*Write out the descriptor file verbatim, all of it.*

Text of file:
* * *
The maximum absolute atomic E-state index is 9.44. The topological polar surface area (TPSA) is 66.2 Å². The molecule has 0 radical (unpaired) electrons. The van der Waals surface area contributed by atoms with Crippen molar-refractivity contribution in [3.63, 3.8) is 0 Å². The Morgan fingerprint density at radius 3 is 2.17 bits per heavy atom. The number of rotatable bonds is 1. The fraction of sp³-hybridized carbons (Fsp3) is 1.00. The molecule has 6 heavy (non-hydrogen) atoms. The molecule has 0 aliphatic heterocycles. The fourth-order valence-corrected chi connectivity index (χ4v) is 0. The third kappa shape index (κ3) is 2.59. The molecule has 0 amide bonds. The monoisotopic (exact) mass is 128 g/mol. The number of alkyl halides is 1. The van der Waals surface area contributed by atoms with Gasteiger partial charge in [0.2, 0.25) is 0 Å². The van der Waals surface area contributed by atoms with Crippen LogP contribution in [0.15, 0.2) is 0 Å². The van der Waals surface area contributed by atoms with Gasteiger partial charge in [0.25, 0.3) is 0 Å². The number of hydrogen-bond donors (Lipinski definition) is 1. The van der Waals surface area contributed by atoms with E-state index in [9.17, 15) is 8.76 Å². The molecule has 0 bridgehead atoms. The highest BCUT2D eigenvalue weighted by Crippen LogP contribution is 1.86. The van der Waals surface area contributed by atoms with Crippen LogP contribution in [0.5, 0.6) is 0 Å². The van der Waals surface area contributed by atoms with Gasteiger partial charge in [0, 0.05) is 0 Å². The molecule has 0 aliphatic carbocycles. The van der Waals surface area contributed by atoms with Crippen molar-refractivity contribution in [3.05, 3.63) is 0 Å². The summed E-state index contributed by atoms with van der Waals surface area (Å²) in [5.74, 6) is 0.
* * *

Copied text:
The maximum absolute atomic E-state index is 9.44. The topological polar surface area (TPSA) is 66.2 Å². The molecule has 0 radical (unpaired) electrons. The van der Waals surface area contributed by atoms with Crippen molar-refractivity contribution in [3.63, 3.8) is 0 Å². The Morgan fingerprint density at radius 3 is 2.17 bits per heavy atom. The number of rotatable bonds is 1. The fraction of sp³-hybridized carbons (Fsp3) is 1.00. The molecule has 6 heavy (non-hydrogen) atoms. The molecule has 0 aliphatic heterocycles. The fourth-order valence-corrected chi connectivity index (χ4v) is 0. The third kappa shape index (κ3) is 2.59. The molecule has 0 amide bonds. The monoisotopic (exact) mass is 128 g/mol. The number of alkyl halides is 1. The van der Waals surface area contributed by atoms with Gasteiger partial charge in [0.2, 0.25) is 0 Å². The van der Waals surface area contributed by atoms with Crippen LogP contribution in [0.15, 0.2) is 0 Å². The van der Waals surface area contributed by atoms with Gasteiger partial charge in [0.25, 0.3) is 0 Å². The number of hydrogen-bond donors (Lipinski definition) is 1. The van der Waals surface area contributed by atoms with E-state index in [9.17, 15) is 8.76 Å². The molecule has 0 bridgehead atoms. The highest BCUT2D eigenvalue weighted by Crippen LogP contribution is 1.86. The van der Waals surface area contributed by atoms with Crippen LogP contribution in [0.5, 0.6) is 0 Å². The van der Waals surface area contributed by atoms with Gasteiger partial charge in [0, 0.05) is 0 Å². The molecule has 0 aliphatic carbocycles. The van der Waals surface area contributed by atoms with Crippen molar-refractivity contribution in [3.05, 3.63) is 0 Å². The summed E-state index contributed by atoms with van der Waals surface area (Å²) in [5.74, 6) is 0.